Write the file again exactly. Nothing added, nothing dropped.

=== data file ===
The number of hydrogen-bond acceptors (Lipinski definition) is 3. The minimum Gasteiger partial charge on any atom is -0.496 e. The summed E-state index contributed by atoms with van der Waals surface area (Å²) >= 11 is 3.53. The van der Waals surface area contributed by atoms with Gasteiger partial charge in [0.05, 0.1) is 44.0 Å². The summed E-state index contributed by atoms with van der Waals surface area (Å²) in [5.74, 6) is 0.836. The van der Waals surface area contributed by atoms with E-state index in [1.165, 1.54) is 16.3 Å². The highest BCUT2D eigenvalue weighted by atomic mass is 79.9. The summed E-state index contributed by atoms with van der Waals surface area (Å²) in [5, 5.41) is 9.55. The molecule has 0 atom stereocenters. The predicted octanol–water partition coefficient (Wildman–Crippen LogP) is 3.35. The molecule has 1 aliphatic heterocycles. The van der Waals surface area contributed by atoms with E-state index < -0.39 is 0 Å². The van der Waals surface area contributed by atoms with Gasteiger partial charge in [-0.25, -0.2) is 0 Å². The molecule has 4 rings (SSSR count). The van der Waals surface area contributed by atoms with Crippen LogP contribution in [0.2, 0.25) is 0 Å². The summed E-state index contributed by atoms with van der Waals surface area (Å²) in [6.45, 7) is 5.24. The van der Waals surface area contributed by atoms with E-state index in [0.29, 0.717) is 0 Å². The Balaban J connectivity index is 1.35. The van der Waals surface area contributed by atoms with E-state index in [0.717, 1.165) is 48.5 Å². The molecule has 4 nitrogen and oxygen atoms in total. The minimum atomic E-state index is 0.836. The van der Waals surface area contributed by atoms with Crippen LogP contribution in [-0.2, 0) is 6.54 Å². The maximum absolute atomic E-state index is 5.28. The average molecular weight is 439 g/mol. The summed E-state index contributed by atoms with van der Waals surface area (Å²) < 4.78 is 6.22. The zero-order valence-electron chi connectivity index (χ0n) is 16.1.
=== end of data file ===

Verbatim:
The number of hydrogen-bond acceptors (Lipinski definition) is 3. The minimum Gasteiger partial charge on any atom is -0.496 e. The summed E-state index contributed by atoms with van der Waals surface area (Å²) >= 11 is 3.53. The van der Waals surface area contributed by atoms with Gasteiger partial charge in [0.05, 0.1) is 44.0 Å². The summed E-state index contributed by atoms with van der Waals surface area (Å²) in [5.74, 6) is 0.836. The van der Waals surface area contributed by atoms with E-state index in [1.165, 1.54) is 16.3 Å². The highest BCUT2D eigenvalue weighted by atomic mass is 79.9. The summed E-state index contributed by atoms with van der Waals surface area (Å²) in [5, 5.41) is 9.55. The molecule has 0 atom stereocenters. The predicted octanol–water partition coefficient (Wildman–Crippen LogP) is 3.35. The molecule has 1 aliphatic heterocycles. The van der Waals surface area contributed by atoms with E-state index < -0.39 is 0 Å². The van der Waals surface area contributed by atoms with Gasteiger partial charge in [-0.25, -0.2) is 0 Å². The molecule has 4 rings (SSSR count). The van der Waals surface area contributed by atoms with Crippen LogP contribution in [0.2, 0.25) is 0 Å². The summed E-state index contributed by atoms with van der Waals surface area (Å²) in [6.45, 7) is 5.24. The van der Waals surface area contributed by atoms with E-state index in [0.29, 0.717) is 0 Å². The Balaban J connectivity index is 1.35. The van der Waals surface area contributed by atoms with E-state index in [0.717, 1.165) is 48.5 Å². The molecule has 4 nitrogen and oxygen atoms in total. The minimum atomic E-state index is 0.836. The van der Waals surface area contributed by atoms with Crippen LogP contribution in [-0.2, 0) is 6.54 Å². The maximum absolute atomic E-state index is 5.28. The average molecular weight is 439 g/mol. The summed E-state index contributed by atoms with van der Waals surface area (Å²) < 4.78 is 6.22. The zero-order valence-electron chi connectivity index (χ0n) is 16.1.